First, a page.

BREMERTON, Wash. - Capt. Craig C. Sicola relieved Capt. Maximilian Clark as commanding officer of USS Nimitz (CVN 68) during a change of command ceremony on the flight deck of the aircraft carrier, July 29.
Clark, from Philadelphia, assumed command of Nimitz in August 2019. He is a 1992 U.S. Naval Academy graduate and has attended the U. S. Naval War College graduating with a bachelor’s degree in physics and a master’s degree in National Security and Strategic Studies. He was designated a Naval Aviator in November 1994.
While under Clark’s command, Nimitz deployed and operated in U.S. 5th Fleet, supporting Operation Freedom’s Sentinel as part of the NATO-led Resolute Support mission in Afghanistan, and Operation Inherent Resolve with close air support and defensive counter-air missions against the Islamic State in Iraq and Syria. Nimitz also transited the Indian Ocean off the coast of Somalia to support Joint Task Force–Quartz and Operation Octave Quartz during a repositioning of U.S. forces within East Africa.
The crew of the Nimitz returned to Naval Base Kitsap, Bremerton in March 2021, having traveled over 99,000 nautical miles, launching over 10,000 sorties and logging over 23,000 flight hours.
Clark addressed the crew of the ship’s accomplishments while under his command during the change of command ceremony.
“To this amazing crew of the first in class aircraft carrier, the men and women who worked tirelessly to maintain and operate this marvel of engineering and symbol of American might, and the families who love and support them…you have met and exceeded my expectation during my tenure,” said Clark, “This past 340-day continuous period away from home was not the deployment we envisioned or even wanted but it was the one we were given and most importantly the one our Navy and nation needed us to execute, and you all performed magnificently.”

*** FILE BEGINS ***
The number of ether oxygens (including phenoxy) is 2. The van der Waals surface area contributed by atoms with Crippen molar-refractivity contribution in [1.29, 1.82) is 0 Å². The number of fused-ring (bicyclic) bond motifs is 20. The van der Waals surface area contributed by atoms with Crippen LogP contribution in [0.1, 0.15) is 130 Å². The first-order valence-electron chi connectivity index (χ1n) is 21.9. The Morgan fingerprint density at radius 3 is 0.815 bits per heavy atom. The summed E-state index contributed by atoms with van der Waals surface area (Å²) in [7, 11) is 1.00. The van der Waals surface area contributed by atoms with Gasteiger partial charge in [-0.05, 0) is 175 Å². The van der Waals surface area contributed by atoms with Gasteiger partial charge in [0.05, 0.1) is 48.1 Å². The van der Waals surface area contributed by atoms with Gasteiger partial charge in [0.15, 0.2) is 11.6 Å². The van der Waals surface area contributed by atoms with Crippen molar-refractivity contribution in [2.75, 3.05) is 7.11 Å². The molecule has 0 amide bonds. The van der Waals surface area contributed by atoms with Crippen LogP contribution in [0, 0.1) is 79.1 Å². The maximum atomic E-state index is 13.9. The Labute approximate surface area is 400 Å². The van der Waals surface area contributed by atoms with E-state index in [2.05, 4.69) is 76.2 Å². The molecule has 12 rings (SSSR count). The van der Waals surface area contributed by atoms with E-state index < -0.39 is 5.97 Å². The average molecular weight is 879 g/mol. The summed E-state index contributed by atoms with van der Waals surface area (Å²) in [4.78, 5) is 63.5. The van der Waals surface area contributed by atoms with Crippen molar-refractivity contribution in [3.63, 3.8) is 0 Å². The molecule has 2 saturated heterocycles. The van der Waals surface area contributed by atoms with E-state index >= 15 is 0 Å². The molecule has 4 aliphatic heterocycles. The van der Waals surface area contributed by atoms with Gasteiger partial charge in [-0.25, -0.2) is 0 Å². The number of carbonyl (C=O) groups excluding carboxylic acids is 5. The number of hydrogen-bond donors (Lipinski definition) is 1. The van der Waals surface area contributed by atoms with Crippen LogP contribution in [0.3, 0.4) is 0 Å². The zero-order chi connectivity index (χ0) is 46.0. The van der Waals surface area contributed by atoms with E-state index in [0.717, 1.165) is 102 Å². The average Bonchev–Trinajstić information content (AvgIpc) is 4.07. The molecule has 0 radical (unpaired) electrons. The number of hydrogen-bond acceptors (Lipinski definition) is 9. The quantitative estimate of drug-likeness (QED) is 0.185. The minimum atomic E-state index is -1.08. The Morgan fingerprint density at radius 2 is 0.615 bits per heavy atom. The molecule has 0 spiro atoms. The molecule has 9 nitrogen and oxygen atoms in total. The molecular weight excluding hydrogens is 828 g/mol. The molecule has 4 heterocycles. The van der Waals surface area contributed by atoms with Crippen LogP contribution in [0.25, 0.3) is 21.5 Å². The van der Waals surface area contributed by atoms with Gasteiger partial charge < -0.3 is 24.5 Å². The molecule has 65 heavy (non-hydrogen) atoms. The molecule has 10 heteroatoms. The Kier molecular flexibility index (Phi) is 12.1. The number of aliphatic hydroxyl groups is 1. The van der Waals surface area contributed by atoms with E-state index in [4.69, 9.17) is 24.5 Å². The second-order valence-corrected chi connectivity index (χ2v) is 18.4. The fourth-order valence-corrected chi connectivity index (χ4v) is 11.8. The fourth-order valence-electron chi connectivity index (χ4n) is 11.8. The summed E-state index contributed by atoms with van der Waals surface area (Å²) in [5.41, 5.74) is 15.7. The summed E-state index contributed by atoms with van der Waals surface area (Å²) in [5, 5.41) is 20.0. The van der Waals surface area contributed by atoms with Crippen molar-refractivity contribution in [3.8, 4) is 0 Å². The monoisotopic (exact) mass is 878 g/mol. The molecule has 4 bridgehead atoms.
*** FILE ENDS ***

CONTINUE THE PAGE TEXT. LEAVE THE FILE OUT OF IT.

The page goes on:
Sicola, from Dallas, graduated from Texas A&M University in 1994 and was designated a Naval Aviator in 1994. He has accumulated more than 3,400 flight hours and previously served as commanding officer of USS Blue Ridge (LCC 19).
“Thank you for what you do each day,” said Sicola. “You turn orchestrated chaos into a lethal and powerful weapon they call a warship. Your hard work makes that happen and I hope you feel as proud of this historic ship as I do.”
Sicola also addressed the future of the Nimitz, preparations for returning to sea, and his expectations for not only the crew, but of himself.
“Every task we are given I need you to do it the right way the first time, train ourselves to be the best at our job and when asked – and the time will come – to execute the mission with precision and lethality.”